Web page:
According to the AEC’s report, the currently producing fields, both liquids and gas, are in terminal decline due to depleting reservoirs. Infill drilling or redevelopment programmes on these fields, which involve brownfield spending, may only temporarily stabilise the decline in production. Liquids output from these fields is expected to decline from 7.66 MMbbls/d in 2023 to 6.85 MMbbls/d in 2025 and 4.7 MMbbls/d in 2030. The average annual production decline rate is 8% through 2025-2030 and a higher 10% through 2031-2040. Any further delays or shelving of future start-ups can be catastrophic to Africa's hydrocarbon output. Although short-term (2023-2025) start-ups are expected to have little impact on the forecast, the medium-term (2026-2030) and long-term (2030+) start-ups are expected to drive a revival in Africa's liquids output. The good news is that the overall impact of delayed start-ups is short-lived, and the total liquids output from Africa is expected to ramp up to about 8.4 MMbbls/d in 2036/.
Similarly, regarding gas production, the decline in producing fields, though terminal, is not as steep as liquids-producing fields. The short-term start-ups are estimated to account for 10% of the total output by 2025, but the share from the currently producing fields is expected to drop to 50% by 2031 and further to about a quarter of the total output by 2040. The long-term start-ups are estimated to add up to a third of the total output by 2035 and half of the total output by 2037-2038, and this share is only expected to increase going forward.
Capital flows to Africa’s deepwaters
Governments are already considering project delays and the issues caused, both economically for the countries dependent on hydrocarbon exports and domestically for countries looking to diversify the energy sector. Efforts have been made to address these issues, such as Nigeria passing the Petroleum Industry Act resulting in new production-sharing contracts signed with supermajors. As such, investment is seeing a gradual surge, and Africa’s deepwater prospects are gaining attention.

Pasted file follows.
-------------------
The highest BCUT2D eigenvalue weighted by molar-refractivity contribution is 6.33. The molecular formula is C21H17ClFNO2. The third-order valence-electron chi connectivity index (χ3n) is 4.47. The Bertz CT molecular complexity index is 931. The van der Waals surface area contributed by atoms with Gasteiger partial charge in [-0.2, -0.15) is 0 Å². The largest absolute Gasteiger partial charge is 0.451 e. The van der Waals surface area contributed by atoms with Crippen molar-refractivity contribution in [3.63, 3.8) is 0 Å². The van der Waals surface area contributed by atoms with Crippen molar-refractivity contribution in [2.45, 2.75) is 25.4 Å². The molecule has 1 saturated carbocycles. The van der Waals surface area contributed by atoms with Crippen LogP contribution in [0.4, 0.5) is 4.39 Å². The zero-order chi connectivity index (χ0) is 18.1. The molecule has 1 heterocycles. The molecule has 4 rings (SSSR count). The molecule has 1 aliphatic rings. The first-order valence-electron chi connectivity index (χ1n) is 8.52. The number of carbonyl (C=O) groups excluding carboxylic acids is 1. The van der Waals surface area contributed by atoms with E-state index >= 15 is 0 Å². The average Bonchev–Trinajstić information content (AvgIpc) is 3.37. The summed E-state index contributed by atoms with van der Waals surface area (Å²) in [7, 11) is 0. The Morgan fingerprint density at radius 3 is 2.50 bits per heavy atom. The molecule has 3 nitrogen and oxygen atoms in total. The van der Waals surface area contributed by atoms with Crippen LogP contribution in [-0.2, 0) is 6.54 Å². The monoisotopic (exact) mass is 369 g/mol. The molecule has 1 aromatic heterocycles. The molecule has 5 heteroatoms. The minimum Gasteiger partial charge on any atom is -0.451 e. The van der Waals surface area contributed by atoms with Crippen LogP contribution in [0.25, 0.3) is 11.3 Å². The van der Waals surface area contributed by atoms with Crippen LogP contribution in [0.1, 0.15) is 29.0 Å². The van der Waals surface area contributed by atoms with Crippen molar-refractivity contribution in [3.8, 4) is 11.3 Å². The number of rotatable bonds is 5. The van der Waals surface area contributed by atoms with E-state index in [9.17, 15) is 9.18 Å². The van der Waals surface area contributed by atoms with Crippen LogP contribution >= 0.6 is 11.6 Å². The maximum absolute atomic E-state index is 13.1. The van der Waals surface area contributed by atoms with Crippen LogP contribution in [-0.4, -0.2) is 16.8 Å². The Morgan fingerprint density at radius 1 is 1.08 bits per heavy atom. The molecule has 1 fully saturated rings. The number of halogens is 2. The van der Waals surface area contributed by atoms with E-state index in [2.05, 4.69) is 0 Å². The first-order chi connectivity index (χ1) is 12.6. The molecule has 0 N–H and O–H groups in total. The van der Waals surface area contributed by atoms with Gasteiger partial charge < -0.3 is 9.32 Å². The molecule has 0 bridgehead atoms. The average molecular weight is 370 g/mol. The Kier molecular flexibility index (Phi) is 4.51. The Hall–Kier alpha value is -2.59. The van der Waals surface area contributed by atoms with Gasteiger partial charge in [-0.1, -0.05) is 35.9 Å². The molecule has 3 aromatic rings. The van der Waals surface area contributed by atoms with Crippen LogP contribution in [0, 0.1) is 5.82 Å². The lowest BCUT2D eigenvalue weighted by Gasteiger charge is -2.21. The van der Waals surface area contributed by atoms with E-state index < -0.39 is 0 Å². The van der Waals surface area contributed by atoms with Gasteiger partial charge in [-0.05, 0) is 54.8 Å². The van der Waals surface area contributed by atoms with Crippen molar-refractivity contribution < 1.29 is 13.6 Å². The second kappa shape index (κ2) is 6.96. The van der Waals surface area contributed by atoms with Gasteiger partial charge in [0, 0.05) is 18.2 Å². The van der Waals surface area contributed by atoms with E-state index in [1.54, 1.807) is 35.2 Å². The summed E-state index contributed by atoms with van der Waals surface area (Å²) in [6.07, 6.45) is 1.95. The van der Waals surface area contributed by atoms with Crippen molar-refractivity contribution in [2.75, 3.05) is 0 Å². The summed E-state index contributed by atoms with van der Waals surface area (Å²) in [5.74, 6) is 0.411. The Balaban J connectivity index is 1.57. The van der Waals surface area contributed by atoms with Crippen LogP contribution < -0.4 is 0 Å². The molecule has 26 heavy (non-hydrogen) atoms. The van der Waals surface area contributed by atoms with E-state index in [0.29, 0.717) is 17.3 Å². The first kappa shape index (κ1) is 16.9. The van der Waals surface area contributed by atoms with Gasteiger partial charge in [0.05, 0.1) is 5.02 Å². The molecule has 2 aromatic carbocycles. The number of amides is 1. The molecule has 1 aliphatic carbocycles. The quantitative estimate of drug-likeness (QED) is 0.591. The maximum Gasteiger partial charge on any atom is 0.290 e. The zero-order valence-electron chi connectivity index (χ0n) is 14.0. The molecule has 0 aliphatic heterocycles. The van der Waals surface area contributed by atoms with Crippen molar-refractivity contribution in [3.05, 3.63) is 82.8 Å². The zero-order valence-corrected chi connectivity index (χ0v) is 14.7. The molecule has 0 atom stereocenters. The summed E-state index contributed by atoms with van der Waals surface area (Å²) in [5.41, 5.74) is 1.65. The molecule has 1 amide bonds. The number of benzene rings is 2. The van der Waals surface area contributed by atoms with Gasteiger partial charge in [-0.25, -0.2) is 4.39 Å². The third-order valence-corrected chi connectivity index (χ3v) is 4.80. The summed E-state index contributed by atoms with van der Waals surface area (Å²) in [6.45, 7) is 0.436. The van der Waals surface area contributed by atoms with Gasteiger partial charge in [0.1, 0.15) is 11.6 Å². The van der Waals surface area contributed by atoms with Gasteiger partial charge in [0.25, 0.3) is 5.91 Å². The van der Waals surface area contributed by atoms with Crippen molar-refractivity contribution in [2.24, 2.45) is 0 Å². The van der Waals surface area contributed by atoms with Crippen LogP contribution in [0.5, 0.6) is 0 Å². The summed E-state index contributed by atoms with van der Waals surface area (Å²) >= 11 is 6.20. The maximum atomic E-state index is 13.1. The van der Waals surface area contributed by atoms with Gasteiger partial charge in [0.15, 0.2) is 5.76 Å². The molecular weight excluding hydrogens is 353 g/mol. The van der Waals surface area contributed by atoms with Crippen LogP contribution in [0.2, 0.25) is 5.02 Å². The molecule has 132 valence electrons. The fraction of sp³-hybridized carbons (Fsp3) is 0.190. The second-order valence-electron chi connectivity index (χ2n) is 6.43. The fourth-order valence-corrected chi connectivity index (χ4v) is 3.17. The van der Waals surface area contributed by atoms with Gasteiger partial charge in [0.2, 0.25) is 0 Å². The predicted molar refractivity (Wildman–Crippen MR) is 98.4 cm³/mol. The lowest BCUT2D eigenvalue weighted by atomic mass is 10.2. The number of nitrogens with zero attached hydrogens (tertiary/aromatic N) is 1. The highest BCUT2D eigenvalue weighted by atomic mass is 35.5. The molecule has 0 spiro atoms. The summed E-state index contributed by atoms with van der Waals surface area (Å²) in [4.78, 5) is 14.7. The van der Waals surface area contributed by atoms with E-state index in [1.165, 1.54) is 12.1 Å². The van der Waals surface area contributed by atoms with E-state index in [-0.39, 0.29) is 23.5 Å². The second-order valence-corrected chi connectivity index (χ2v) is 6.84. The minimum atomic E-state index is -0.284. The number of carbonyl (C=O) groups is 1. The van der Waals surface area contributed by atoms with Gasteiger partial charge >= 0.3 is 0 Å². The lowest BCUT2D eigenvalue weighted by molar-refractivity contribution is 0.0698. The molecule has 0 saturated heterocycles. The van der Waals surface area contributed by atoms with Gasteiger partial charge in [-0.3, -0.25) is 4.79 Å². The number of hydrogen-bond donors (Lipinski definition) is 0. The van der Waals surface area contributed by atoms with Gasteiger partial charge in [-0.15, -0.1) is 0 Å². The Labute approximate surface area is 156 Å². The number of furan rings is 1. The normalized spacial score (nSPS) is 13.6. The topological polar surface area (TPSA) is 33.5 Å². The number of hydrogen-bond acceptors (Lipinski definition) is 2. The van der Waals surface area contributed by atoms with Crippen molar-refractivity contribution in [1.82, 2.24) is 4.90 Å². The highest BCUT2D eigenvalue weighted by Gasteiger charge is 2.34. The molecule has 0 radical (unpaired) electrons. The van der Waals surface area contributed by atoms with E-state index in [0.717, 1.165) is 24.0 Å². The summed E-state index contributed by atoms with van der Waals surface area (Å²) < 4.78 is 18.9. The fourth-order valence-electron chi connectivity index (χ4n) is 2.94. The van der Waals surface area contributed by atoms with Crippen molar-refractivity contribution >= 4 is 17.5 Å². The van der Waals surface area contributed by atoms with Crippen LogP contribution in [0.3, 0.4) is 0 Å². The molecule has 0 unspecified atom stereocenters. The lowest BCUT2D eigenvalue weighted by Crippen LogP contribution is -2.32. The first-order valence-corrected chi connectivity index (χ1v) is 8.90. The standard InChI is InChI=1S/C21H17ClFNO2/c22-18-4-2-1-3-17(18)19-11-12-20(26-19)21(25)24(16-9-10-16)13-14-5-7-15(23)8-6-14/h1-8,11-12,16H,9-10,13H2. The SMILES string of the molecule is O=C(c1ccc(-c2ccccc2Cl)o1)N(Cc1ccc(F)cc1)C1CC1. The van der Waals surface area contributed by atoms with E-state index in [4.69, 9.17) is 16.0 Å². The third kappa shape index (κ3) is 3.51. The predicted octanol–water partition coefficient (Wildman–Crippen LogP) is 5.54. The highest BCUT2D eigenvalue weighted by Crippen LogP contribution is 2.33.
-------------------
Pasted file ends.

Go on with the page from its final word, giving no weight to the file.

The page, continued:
Due to the fact that most of the untapped O&G are currently located in deep waters off the coast of Africa, the majority of future investment is expected to be directed towards the deep offshore. By 2025, it is projected that 45% of the estimated US$24bn greenfield spending will be in deepwater projects, and by 2030, it is estimated to increase to over 50%. This trend is expected to continue, with over 55% of the estimated US$64.5bn total spending in 2035 projected to be spent on deepwater projects. Of the estimated US$775bn total greenfield spending between 2023 and 2040, approximately 48% is expected to be spent on deepwater projects.
Some notable deepwater projects in Africa include the Greater Tortue Ahmeyim (GTA), Yakaar-Teranga, Bir Allah and Orca projects offshore Senegal-Mauritania as well as the Pecan project offshore Ghana; the Brulpadda and Luiperd gas fields offshore South Africa; and the recently discovered Graff, Venus and Jonker finds offshore Namibia. These deepwater projects are significant in terms of reserves and cost, making them major drivers of O&G spending. Given the importance of these projects for Africa's production forecast, both governments and operators must prioritise securing funding for their development.
The writer of the article is Gawie Kanjemba, International Energy Fellow, African Energy Chamber